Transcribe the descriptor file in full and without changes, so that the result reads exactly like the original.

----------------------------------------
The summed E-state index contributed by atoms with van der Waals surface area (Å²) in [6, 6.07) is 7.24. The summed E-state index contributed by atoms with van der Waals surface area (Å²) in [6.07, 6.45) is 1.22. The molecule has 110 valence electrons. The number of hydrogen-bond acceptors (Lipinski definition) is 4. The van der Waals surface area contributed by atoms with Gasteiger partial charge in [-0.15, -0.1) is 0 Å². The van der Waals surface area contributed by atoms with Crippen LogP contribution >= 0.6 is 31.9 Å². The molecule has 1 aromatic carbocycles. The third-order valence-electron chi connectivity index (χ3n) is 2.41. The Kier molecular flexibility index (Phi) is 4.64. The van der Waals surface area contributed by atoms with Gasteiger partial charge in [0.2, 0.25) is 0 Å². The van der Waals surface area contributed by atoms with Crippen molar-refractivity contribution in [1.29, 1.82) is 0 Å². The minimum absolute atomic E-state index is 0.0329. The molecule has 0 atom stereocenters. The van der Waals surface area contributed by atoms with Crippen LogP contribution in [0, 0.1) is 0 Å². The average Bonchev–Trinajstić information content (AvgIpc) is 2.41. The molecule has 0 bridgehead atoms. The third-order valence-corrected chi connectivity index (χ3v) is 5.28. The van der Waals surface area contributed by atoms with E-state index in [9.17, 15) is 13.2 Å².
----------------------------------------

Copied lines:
The summed E-state index contributed by atoms with van der Waals surface area (Å²) in [6, 6.07) is 7.24. The summed E-state index contributed by atoms with van der Waals surface area (Å²) in [6.07, 6.45) is 1.22. The molecule has 110 valence electrons. The number of hydrogen-bond acceptors (Lipinski definition) is 4. The van der Waals surface area contributed by atoms with Gasteiger partial charge in [-0.15, -0.1) is 0 Å². The van der Waals surface area contributed by atoms with Crippen LogP contribution >= 0.6 is 31.9 Å². The molecule has 1 aromatic carbocycles. The third-order valence-electron chi connectivity index (χ3n) is 2.41. The Kier molecular flexibility index (Phi) is 4.64. The van der Waals surface area contributed by atoms with Gasteiger partial charge in [0.2, 0.25) is 0 Å². The van der Waals surface area contributed by atoms with Crippen molar-refractivity contribution in [1.29, 1.82) is 0 Å². The minimum absolute atomic E-state index is 0.0329. The molecule has 0 atom stereocenters. The van der Waals surface area contributed by atoms with Crippen LogP contribution in [0, 0.1) is 0 Å². The average Bonchev–Trinajstić information content (AvgIpc) is 2.41. The molecule has 0 bridgehead atoms. The third-order valence-corrected chi connectivity index (χ3v) is 5.28. The van der Waals surface area contributed by atoms with E-state index in [9.17, 15) is 13.2 Å².